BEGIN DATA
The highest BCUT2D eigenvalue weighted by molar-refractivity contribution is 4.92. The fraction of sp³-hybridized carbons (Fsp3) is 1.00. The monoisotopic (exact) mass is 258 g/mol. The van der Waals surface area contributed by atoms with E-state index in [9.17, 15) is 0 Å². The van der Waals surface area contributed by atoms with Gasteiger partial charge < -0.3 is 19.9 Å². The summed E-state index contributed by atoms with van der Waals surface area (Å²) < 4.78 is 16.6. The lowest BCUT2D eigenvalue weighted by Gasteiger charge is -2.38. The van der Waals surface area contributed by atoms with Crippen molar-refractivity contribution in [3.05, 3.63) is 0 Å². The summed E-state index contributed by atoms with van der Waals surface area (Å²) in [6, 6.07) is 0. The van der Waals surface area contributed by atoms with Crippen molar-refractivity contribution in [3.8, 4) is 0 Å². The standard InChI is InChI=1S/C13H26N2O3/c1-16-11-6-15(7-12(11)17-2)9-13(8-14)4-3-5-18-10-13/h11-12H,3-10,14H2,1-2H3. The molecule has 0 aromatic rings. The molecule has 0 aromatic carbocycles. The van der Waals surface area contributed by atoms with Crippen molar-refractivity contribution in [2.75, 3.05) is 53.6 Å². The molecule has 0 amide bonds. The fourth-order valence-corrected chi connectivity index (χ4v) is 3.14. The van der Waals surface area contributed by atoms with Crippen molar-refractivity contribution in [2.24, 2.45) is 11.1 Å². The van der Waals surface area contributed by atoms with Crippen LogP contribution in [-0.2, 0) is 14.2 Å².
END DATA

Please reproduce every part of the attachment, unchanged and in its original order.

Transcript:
The highest BCUT2D eigenvalue weighted by molar-refractivity contribution is 4.92. The fraction of sp³-hybridized carbons (Fsp3) is 1.00. The monoisotopic (exact) mass is 258 g/mol. The van der Waals surface area contributed by atoms with E-state index in [9.17, 15) is 0 Å². The van der Waals surface area contributed by atoms with Gasteiger partial charge < -0.3 is 19.9 Å². The summed E-state index contributed by atoms with van der Waals surface area (Å²) < 4.78 is 16.6. The lowest BCUT2D eigenvalue weighted by Gasteiger charge is -2.38. The van der Waals surface area contributed by atoms with Crippen molar-refractivity contribution in [3.05, 3.63) is 0 Å². The summed E-state index contributed by atoms with van der Waals surface area (Å²) in [6, 6.07) is 0. The van der Waals surface area contributed by atoms with Crippen molar-refractivity contribution in [3.8, 4) is 0 Å². The standard InChI is InChI=1S/C13H26N2O3/c1-16-11-6-15(7-12(11)17-2)9-13(8-14)4-3-5-18-10-13/h11-12H,3-10,14H2,1-2H3. The molecule has 0 aromatic rings. The molecule has 0 aromatic carbocycles. The van der Waals surface area contributed by atoms with Crippen molar-refractivity contribution in [2.75, 3.05) is 53.6 Å². The molecule has 0 amide bonds. The fourth-order valence-corrected chi connectivity index (χ4v) is 3.14. The van der Waals surface area contributed by atoms with Crippen molar-refractivity contribution in [2.24, 2.45) is 11.1 Å². The van der Waals surface area contributed by atoms with Crippen LogP contribution in [-0.2, 0) is 14.2 Å².